Chaplains fill a unique professional role in the healthcare setting, especially at Adventist Health where our mission is founded on the teachings of Jesus and is a contemporary expression of his healing ministry. Chaplains bear the torch of hope for patients and loved ones in their darkest and scariest times and offer a place for connection where they provide care for the whole person — mind, body and spirit.
“Traditional hospital chaplaincy was done by people who had some spiritual background,” explains Leo Zakhariya, Clinical Pastoral Education Supervisor at Adventist Health Portland. “These caregivers were retired ministers who were elders or deacons or laypeople who believed in God, and they would come and pray with the patients, read the Bible, sing, and support them.”
Today, chaplains do much more than provide religious rites, ceremonies, prayers, and wisdom. They are specially trained to bring clinical considerations and pastoral conversations together as part of a team delivering compassionate and wholistic care. The rigorous training required of chaplains with Adventist Health is called Clinical Pastoral Education (CPE).
“The mindset behind Clinical Pastoral Education is to develop a clinical identity alongside a pastoral identity,” Zakhariya says. “As a clinical chaplain you analyze each interaction with patients until you develop a clinical mindset focused on best outcomes. This is what makes the difference between traditional chaplaincy and clinically informed chaplaincy.”
Today, chaplains do much more than provide religious rites, ceremonies, prayers, and wisdom. They are specially trained to bring clinical considerations and pastoral conversations together as part of a team delivering compassionate and wholistic care.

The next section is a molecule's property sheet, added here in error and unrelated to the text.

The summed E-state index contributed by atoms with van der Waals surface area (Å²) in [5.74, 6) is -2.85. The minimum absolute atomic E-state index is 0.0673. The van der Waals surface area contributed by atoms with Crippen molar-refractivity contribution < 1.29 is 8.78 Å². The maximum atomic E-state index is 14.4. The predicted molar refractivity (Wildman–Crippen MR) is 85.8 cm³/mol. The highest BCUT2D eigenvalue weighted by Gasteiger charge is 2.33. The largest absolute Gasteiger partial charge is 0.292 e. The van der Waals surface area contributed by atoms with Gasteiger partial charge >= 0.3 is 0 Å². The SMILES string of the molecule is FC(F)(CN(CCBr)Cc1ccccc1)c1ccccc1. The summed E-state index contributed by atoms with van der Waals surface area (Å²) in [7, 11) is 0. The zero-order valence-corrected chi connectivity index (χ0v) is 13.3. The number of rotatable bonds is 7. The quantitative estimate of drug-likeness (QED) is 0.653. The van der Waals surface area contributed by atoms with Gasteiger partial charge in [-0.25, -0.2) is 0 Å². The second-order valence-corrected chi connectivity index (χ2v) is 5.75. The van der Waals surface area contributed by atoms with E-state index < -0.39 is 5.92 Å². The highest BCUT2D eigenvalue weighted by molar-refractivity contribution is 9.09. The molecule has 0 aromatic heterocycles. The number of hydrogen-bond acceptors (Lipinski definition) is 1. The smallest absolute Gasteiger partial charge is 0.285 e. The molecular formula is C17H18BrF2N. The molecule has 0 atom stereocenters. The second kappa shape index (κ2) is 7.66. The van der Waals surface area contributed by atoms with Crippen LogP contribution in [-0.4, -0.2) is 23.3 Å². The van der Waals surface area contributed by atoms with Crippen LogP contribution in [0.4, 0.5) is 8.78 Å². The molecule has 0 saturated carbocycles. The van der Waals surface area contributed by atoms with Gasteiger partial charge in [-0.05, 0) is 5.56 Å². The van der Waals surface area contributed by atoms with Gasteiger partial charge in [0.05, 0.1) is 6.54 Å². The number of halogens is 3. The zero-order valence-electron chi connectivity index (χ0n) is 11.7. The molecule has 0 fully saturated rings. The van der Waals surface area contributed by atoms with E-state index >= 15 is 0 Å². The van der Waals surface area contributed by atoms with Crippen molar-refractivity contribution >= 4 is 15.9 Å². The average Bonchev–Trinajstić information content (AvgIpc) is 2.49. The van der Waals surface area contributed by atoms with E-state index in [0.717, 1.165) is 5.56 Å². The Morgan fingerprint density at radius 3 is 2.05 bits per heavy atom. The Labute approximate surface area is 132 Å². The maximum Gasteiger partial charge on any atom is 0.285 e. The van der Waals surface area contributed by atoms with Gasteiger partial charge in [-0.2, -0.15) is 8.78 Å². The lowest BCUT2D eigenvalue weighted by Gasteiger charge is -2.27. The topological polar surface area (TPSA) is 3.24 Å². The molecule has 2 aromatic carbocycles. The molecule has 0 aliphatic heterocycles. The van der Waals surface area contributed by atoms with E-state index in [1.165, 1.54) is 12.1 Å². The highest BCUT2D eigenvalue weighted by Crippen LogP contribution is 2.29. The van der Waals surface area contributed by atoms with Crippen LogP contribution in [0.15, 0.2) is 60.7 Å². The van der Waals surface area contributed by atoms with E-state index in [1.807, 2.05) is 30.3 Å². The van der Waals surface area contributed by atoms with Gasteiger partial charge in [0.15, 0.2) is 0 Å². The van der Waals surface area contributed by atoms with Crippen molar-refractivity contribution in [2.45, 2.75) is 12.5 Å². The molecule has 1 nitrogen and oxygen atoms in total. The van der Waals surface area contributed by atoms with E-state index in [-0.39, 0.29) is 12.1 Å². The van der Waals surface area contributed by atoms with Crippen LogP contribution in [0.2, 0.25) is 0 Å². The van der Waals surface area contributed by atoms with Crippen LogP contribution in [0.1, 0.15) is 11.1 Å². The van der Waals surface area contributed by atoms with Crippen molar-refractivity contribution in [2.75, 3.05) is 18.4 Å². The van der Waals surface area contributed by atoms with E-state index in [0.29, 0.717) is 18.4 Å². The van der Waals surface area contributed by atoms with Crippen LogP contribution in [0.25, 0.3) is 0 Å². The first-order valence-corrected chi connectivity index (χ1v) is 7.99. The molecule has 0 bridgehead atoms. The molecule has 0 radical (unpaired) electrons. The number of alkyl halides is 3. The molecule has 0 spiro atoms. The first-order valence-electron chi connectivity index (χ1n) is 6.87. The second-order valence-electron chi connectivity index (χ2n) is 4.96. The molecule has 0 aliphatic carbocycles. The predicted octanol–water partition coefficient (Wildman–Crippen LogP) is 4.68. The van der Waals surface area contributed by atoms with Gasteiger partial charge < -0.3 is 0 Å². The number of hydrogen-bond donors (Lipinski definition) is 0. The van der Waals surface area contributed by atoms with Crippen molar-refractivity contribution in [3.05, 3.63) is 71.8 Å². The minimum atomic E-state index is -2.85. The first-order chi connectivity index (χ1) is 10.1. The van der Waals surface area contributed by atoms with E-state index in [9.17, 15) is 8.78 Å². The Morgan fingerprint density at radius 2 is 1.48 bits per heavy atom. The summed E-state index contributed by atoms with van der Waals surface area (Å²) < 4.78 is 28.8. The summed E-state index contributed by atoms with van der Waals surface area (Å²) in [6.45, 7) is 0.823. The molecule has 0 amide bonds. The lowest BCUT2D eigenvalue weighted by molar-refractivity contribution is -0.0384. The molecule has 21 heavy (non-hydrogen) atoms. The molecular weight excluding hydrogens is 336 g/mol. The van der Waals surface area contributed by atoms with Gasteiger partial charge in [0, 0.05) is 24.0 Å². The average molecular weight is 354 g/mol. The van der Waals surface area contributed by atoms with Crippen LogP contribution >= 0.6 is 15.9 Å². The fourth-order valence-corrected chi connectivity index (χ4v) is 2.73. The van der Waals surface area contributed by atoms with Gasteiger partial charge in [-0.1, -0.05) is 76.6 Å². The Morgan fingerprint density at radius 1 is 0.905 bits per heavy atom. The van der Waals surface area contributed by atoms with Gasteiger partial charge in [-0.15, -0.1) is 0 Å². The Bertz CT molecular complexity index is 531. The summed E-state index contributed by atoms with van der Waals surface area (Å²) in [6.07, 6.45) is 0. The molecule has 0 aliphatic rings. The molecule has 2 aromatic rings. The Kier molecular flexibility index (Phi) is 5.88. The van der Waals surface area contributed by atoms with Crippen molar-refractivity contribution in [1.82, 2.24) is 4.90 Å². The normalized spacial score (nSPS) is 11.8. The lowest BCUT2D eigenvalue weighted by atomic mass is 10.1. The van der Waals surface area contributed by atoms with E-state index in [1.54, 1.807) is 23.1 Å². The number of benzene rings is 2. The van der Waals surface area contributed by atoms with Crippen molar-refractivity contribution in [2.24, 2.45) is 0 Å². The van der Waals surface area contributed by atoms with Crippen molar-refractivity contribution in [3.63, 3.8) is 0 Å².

The purpose of the CPE program is to prepare the candidate for pastoral work in the clinical setting, and it covers competencies like spiritual care and support, self-reflection, professional identity, and organizational leadership. Each unit of CPE involves 400 hours of classwork and clinical work. Certification – which is required of all full-time chaplains within two years of being employed with Adventist Health – requires four units of CPE and 2,000 hours of clinical work.
Sandraneta Hall is a chaplain at Adventist Health Portland. She says the CPE program transformed how she relates to herself and then focused on improving how she connects with others.
“I love the mission of our hospital — living God’s love by inspiring health, wholeness and hope — and CPE helped me to better fulfill that mission by developing the skill sets I need to connect with people very quickly,” Sandraneta says.
Sandraneta shares that since completing the training, she is more accepting of people and has a clearer understanding of what it means to love others.
“I’m willing to take people wherever they come from,” says Sandraneta. “I’m here to be with them and walk beside them as they’re going through their challenges, and their joys. My job is to love, and CPE has taught me — and is continuing to teach me — how to love in a way that I understand God loves me and wants me to love other people,” Sandraneta adds. “He’s expanding my heart through this process. It is transformative, life-transformative.”
You can enjoy an in-depth conversation with Leo Zakhariya and Sandraneta Hall hosted by Chief Culture Officer Joyce Newmyer in the Dec. 2 episode of Connect Live.